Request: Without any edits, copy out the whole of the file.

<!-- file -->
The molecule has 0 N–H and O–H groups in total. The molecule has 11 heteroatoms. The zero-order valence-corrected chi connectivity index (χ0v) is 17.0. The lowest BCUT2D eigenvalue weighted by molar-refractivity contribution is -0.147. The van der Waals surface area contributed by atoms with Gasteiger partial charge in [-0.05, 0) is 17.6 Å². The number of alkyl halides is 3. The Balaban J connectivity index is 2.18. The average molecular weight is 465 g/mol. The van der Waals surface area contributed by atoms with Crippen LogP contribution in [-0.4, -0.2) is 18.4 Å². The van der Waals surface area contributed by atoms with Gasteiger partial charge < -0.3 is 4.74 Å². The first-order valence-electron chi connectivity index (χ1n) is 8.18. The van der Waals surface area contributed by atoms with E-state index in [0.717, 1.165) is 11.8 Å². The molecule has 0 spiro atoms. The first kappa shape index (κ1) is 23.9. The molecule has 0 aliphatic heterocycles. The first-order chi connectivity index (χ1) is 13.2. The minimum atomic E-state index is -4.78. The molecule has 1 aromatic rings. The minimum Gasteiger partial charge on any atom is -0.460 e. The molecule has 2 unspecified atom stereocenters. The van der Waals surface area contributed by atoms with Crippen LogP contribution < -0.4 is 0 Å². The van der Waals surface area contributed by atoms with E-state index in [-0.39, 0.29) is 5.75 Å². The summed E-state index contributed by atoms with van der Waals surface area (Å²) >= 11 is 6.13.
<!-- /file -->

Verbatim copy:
The molecule has 0 N–H and O–H groups in total. The molecule has 11 heteroatoms. The zero-order valence-corrected chi connectivity index (χ0v) is 17.0. The lowest BCUT2D eigenvalue weighted by molar-refractivity contribution is -0.147. The van der Waals surface area contributed by atoms with Gasteiger partial charge in [-0.05, 0) is 17.6 Å². The number of alkyl halides is 3. The Balaban J connectivity index is 2.18. The average molecular weight is 465 g/mol. The van der Waals surface area contributed by atoms with Crippen LogP contribution in [-0.4, -0.2) is 18.4 Å². The van der Waals surface area contributed by atoms with Gasteiger partial charge < -0.3 is 4.74 Å². The first-order valence-electron chi connectivity index (χ1n) is 8.18. The van der Waals surface area contributed by atoms with E-state index in [0.717, 1.165) is 11.8 Å². The molecule has 0 spiro atoms. The first kappa shape index (κ1) is 23.9. The molecule has 0 aliphatic heterocycles. The first-order chi connectivity index (χ1) is 13.2. The minimum atomic E-state index is -4.78. The molecule has 1 aromatic rings. The minimum Gasteiger partial charge on any atom is -0.460 e. The molecule has 2 unspecified atom stereocenters. The van der Waals surface area contributed by atoms with Crippen LogP contribution < -0.4 is 0 Å². The van der Waals surface area contributed by atoms with E-state index in [-0.39, 0.29) is 5.75 Å². The summed E-state index contributed by atoms with van der Waals surface area (Å²) >= 11 is 6.13.